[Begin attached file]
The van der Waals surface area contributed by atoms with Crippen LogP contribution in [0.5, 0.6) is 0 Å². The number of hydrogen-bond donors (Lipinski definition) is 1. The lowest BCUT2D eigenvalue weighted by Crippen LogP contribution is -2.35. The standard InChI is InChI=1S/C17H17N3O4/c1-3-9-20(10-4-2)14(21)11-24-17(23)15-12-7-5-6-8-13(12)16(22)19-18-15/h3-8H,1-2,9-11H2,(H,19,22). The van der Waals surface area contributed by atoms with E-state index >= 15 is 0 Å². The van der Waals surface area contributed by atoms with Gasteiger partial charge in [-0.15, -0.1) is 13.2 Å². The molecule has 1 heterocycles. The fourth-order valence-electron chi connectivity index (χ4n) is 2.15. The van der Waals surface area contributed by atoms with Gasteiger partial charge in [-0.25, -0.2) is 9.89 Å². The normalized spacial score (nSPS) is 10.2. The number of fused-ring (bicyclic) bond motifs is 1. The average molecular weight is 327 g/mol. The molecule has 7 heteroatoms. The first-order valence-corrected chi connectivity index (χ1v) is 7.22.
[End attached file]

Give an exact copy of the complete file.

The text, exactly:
The van der Waals surface area contributed by atoms with Crippen LogP contribution in [0.5, 0.6) is 0 Å². The number of hydrogen-bond donors (Lipinski definition) is 1. The lowest BCUT2D eigenvalue weighted by Crippen LogP contribution is -2.35. The standard InChI is InChI=1S/C17H17N3O4/c1-3-9-20(10-4-2)14(21)11-24-17(23)15-12-7-5-6-8-13(12)16(22)19-18-15/h3-8H,1-2,9-11H2,(H,19,22). The van der Waals surface area contributed by atoms with E-state index >= 15 is 0 Å². The van der Waals surface area contributed by atoms with Gasteiger partial charge in [-0.15, -0.1) is 13.2 Å². The molecule has 1 heterocycles. The fourth-order valence-electron chi connectivity index (χ4n) is 2.15. The van der Waals surface area contributed by atoms with Gasteiger partial charge in [-0.25, -0.2) is 9.89 Å². The normalized spacial score (nSPS) is 10.2. The number of fused-ring (bicyclic) bond motifs is 1. The average molecular weight is 327 g/mol. The molecule has 7 heteroatoms. The first-order valence-corrected chi connectivity index (χ1v) is 7.22.